The pure feeling one experiences in the Kalahari is very cleansing and after a trip in May 2004 my imagination was fuelled with insight that I am still grasping. Since January 2004 I have been planning this trip and never lost faith that some how it would be fulfilled. Circumstances lead me to discover that Wayne Hammon, a fellow artist, would be up in the Kalahari for a month during April and May working on a ceramic project with the bushmen. This worked out well for myself and Ray, a friend who I had asked to join me. Upon arriving we stayed near Askham with Wayne and I was reunited with the bushmen, some of whom, including BiksKruiper, remembered me from my visit to the KaggaKamma. The bushmen are small in size and are very humble people who only take from the land what they need to survive. I realised the knowledge these people have of the land is very extensive. They are also master spoor trackers. During my stay I experienced so much Beauty, tranquillity, softness and the ancient, spiritual feeling of our mother earth talking to me. It was Awesome! The Bushmen create beautiful art and craft which they sell at very affordable prices. We bought some to support them and I will sell this in my shop in Cape Towns V&A Waterfront.

Pilgrimage Tour with the Bushman 2012 

With myself Sean and 2 San Bushmen peoples, Izak& Lydia Kruiper, husband and wife, and 7 people from overseas we journeyed in ceremony from Cape Town to Adams Calendar (not far from Johannesburg), to then meet and sit in circle with Credo Mutwa, then to the Kalahari the land of the first Peoples being the San/Bushmen. From here we travelled south towards Cape Town, completing the circle. This PILGRIMAGE was a sacred journey of spiritual discovery in the land of the roots, South Africa. We were all honoured and in gratitude for the Divine Guidance. Thank you to the Bushmen, Lydia and Izak for sharing the openness of there ancient heart. Thank you to Toppies and SteinieKruiper, San people, for your sacred ceremonial contribution. Thank you to the people from the USA that Chip "William Struckmeyer" brought and to all spiritual essence. Thanks so much FOR our journey being safe and especially for this to be Divinely held, thanks to all who helped.

Empowering the Bushmen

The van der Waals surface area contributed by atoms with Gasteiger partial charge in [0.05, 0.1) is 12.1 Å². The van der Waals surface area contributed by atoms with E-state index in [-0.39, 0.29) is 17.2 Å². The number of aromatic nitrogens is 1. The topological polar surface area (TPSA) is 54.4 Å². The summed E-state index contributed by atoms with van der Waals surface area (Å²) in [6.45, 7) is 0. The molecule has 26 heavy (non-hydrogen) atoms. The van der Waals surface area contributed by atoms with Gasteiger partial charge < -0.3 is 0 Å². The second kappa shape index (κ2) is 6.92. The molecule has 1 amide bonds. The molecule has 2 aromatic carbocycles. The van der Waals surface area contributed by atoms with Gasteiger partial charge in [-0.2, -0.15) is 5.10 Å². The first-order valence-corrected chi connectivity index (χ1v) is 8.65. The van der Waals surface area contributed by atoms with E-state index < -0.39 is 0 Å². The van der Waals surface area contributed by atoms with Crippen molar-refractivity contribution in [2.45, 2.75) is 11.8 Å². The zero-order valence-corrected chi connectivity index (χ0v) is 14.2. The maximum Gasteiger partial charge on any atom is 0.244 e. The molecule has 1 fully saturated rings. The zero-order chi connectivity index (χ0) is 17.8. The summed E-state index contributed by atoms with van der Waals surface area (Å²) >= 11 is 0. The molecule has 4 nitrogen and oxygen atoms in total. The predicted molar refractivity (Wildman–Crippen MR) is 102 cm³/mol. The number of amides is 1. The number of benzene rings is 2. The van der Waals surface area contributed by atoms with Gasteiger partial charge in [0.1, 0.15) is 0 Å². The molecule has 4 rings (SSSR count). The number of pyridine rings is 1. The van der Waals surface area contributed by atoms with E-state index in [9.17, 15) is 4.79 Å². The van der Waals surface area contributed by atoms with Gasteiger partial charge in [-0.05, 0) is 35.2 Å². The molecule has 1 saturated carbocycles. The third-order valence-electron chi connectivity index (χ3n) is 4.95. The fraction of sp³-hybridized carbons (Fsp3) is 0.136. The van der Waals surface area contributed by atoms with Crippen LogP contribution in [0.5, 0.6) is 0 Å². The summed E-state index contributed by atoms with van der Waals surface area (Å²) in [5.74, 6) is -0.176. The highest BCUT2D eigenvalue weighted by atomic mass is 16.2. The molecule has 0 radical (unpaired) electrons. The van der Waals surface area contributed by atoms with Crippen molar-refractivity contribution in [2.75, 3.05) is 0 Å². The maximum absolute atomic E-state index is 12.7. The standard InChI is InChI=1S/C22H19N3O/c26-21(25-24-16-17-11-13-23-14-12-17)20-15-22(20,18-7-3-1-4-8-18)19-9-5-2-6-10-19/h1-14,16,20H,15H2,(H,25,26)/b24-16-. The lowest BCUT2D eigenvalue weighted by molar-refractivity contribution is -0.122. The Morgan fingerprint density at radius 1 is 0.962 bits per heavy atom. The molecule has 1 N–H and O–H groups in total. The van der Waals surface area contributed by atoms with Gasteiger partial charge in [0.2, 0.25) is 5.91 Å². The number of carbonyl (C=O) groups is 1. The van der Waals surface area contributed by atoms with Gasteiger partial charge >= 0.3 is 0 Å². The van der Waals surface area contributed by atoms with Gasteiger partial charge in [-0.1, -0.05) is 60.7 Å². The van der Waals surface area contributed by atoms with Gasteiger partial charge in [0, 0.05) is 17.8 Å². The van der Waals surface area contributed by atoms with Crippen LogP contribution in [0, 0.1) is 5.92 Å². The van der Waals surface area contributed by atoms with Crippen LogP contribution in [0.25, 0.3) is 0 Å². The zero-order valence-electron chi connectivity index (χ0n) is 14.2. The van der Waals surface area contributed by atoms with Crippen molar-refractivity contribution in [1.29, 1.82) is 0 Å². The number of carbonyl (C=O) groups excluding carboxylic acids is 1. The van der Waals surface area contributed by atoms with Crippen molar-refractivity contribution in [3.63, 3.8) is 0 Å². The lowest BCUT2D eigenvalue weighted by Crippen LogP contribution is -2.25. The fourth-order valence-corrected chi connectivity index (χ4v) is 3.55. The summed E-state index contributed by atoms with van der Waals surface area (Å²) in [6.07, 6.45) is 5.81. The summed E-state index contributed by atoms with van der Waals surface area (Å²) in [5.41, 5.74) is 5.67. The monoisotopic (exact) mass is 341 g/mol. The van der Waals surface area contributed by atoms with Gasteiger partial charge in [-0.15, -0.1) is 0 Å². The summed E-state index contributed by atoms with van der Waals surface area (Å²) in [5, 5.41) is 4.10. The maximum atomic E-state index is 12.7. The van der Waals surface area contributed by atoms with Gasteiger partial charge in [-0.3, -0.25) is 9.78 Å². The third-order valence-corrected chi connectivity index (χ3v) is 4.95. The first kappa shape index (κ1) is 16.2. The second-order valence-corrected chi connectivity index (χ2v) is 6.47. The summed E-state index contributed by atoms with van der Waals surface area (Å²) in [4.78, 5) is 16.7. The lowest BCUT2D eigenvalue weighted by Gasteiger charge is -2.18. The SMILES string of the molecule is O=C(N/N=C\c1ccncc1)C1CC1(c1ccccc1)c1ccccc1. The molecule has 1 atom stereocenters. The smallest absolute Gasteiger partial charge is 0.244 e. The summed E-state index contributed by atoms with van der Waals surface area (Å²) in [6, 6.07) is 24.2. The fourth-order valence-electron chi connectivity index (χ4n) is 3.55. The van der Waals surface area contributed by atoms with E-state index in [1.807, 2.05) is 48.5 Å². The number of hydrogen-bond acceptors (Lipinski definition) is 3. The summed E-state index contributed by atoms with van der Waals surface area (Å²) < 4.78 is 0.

The Bushmen as the roots of humanity and the World Tree want to be remembered. If we water the roots, the tree will be strong. Our collective Tree of Humanity will be Strong, as we are all related.

On my numerous occasions of visiting the San Bushmen in the Kalahari I have taken clothing, blankets and foods, given to me by charity organizations and the church, it is always a pleasure to help where I can. It is unfortunate to see the impoverishment that is present in the community of the Bushmen in Askham on the South African border to Botswana. Askham is a 10 hour drive from Cape Town.

When with the Bushmen I have shared some of my art materials and techniques of painting on rock that I have come to learn as an artist, this includes my paints and the moulded rock surfaces I make.

Before I could even think about how they would progress with this idea, a Bushmen man by the name of Toppies had started and was creating his magic on the surface. I soon found out that the Bushmen are very creative. Where the Bushmen are situated on the southern outskirts of the Kalahari they have small stands on the side of the road where they trade from and these stories on rock that they paint are a very nice addition to their stalls, said IzakKriuper.This idea is the light of a new project of self empowerment for the Bushmen people and through the feeling of worth, this inspiration can be their guide. I feel that painting and being creative is healing for the Bushmen.

The ancient heart of humanity’s family tree comes from the first people of Earth and this starts with the Bushmen people of the Kalahari. From the heart of the Bushmen, who are also the roots of our family tree of life, we all grow. Like a seed that grows to a mature fruit on a tree, we all exist as a process defined through Creation and we all exist as the fruits of consciousness and though this fruit, manifests the seeds for our future. The spiritual understanding of Creation and how to live with Creation in a balanced and harmonious way has for the most part has been lost but it seems that certain people are connecting with the understanding of this light frequency now resonating on Earth. We can learn much about how to live in balance and harmony from the first peoples sacred ways and also what their ancestors have left as a record through their creative art forms.

Sean Caulfield